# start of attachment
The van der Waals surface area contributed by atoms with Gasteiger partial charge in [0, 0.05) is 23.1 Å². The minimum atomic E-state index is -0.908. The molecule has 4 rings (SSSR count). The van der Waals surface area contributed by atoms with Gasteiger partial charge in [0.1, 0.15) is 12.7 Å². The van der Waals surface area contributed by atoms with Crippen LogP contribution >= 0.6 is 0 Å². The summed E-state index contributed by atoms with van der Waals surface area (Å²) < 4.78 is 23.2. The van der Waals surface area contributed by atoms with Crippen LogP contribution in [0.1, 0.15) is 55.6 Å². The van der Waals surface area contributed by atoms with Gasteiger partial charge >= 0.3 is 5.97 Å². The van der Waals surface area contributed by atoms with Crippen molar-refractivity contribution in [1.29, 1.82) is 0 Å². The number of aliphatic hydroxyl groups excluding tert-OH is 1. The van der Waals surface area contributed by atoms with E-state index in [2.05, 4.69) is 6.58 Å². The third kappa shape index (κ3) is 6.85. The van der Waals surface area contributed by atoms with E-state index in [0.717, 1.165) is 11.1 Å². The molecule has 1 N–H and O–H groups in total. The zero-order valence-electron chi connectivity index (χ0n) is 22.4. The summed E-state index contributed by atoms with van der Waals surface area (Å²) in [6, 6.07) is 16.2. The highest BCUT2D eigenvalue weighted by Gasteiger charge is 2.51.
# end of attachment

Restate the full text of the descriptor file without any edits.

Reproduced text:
The van der Waals surface area contributed by atoms with Gasteiger partial charge in [0, 0.05) is 23.1 Å². The minimum atomic E-state index is -0.908. The molecule has 4 rings (SSSR count). The van der Waals surface area contributed by atoms with Gasteiger partial charge in [0.1, 0.15) is 12.7 Å². The van der Waals surface area contributed by atoms with Crippen LogP contribution >= 0.6 is 0 Å². The summed E-state index contributed by atoms with van der Waals surface area (Å²) < 4.78 is 23.2. The van der Waals surface area contributed by atoms with Crippen LogP contribution in [0.1, 0.15) is 55.6 Å². The van der Waals surface area contributed by atoms with Gasteiger partial charge >= 0.3 is 5.97 Å². The van der Waals surface area contributed by atoms with Crippen molar-refractivity contribution in [1.29, 1.82) is 0 Å². The number of aliphatic hydroxyl groups excluding tert-OH is 1. The van der Waals surface area contributed by atoms with E-state index in [2.05, 4.69) is 6.58 Å². The third kappa shape index (κ3) is 6.85. The van der Waals surface area contributed by atoms with E-state index in [0.717, 1.165) is 11.1 Å². The molecule has 1 N–H and O–H groups in total. The zero-order valence-electron chi connectivity index (χ0n) is 22.4. The summed E-state index contributed by atoms with van der Waals surface area (Å²) in [6, 6.07) is 16.2. The highest BCUT2D eigenvalue weighted by Gasteiger charge is 2.51.